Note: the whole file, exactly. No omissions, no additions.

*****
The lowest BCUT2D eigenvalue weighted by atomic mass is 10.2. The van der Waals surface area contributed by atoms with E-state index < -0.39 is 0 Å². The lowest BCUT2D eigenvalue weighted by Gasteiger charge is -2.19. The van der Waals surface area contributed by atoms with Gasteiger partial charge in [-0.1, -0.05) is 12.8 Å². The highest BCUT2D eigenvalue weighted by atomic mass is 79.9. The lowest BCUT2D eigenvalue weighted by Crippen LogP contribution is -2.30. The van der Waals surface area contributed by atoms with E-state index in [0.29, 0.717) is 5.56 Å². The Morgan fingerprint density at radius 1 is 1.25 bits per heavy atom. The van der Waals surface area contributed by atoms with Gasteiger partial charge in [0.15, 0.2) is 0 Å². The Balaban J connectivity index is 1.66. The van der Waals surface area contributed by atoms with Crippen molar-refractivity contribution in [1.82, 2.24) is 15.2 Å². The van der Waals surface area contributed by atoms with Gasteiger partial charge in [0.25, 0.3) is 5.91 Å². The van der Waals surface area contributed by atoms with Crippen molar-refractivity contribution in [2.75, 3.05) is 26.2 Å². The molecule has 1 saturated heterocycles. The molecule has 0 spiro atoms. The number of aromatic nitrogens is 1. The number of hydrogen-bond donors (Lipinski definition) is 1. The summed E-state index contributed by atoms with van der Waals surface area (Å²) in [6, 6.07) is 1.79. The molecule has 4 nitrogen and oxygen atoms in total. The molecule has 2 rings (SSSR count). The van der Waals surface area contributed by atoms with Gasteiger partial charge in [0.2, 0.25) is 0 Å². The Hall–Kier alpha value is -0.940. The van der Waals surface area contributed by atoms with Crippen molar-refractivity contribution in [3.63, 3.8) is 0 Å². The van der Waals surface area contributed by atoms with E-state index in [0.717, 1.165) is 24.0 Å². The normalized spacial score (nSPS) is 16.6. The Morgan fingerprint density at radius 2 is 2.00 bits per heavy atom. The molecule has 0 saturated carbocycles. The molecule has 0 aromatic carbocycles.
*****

The lowest BCUT2D eigenvalue weighted by atomic mass is 10.2. The van der Waals surface area contributed by atoms with E-state index < -0.39 is 0 Å². The lowest BCUT2D eigenvalue weighted by Gasteiger charge is -2.19. The van der Waals surface area contributed by atoms with Gasteiger partial charge in [-0.1, -0.05) is 12.8 Å². The highest BCUT2D eigenvalue weighted by atomic mass is 79.9. The lowest BCUT2D eigenvalue weighted by Crippen LogP contribution is -2.30. The van der Waals surface area contributed by atoms with E-state index in [0.29, 0.717) is 5.56 Å². The Morgan fingerprint density at radius 1 is 1.25 bits per heavy atom. The van der Waals surface area contributed by atoms with Gasteiger partial charge in [0.15, 0.2) is 0 Å². The Balaban J connectivity index is 1.66. The van der Waals surface area contributed by atoms with Crippen molar-refractivity contribution in [1.82, 2.24) is 15.2 Å². The van der Waals surface area contributed by atoms with Gasteiger partial charge in [0.25, 0.3) is 5.91 Å². The van der Waals surface area contributed by atoms with Crippen molar-refractivity contribution in [2.75, 3.05) is 26.2 Å². The molecule has 1 saturated heterocycles. The molecule has 0 spiro atoms. The number of aromatic nitrogens is 1. The number of hydrogen-bond donors (Lipinski definition) is 1. The summed E-state index contributed by atoms with van der Waals surface area (Å²) in [6, 6.07) is 1.79. The molecule has 4 nitrogen and oxygen atoms in total. The molecule has 2 rings (SSSR count). The van der Waals surface area contributed by atoms with Gasteiger partial charge in [0.2, 0.25) is 0 Å². The Hall–Kier alpha value is -0.940. The van der Waals surface area contributed by atoms with Crippen molar-refractivity contribution in [3.63, 3.8) is 0 Å². The van der Waals surface area contributed by atoms with E-state index in [0.717, 1.165) is 24.0 Å². The normalized spacial score (nSPS) is 16.6. The Morgan fingerprint density at radius 2 is 2.00 bits per heavy atom. The molecule has 0 saturated carbocycles. The molecule has 0 aromatic carbocycles.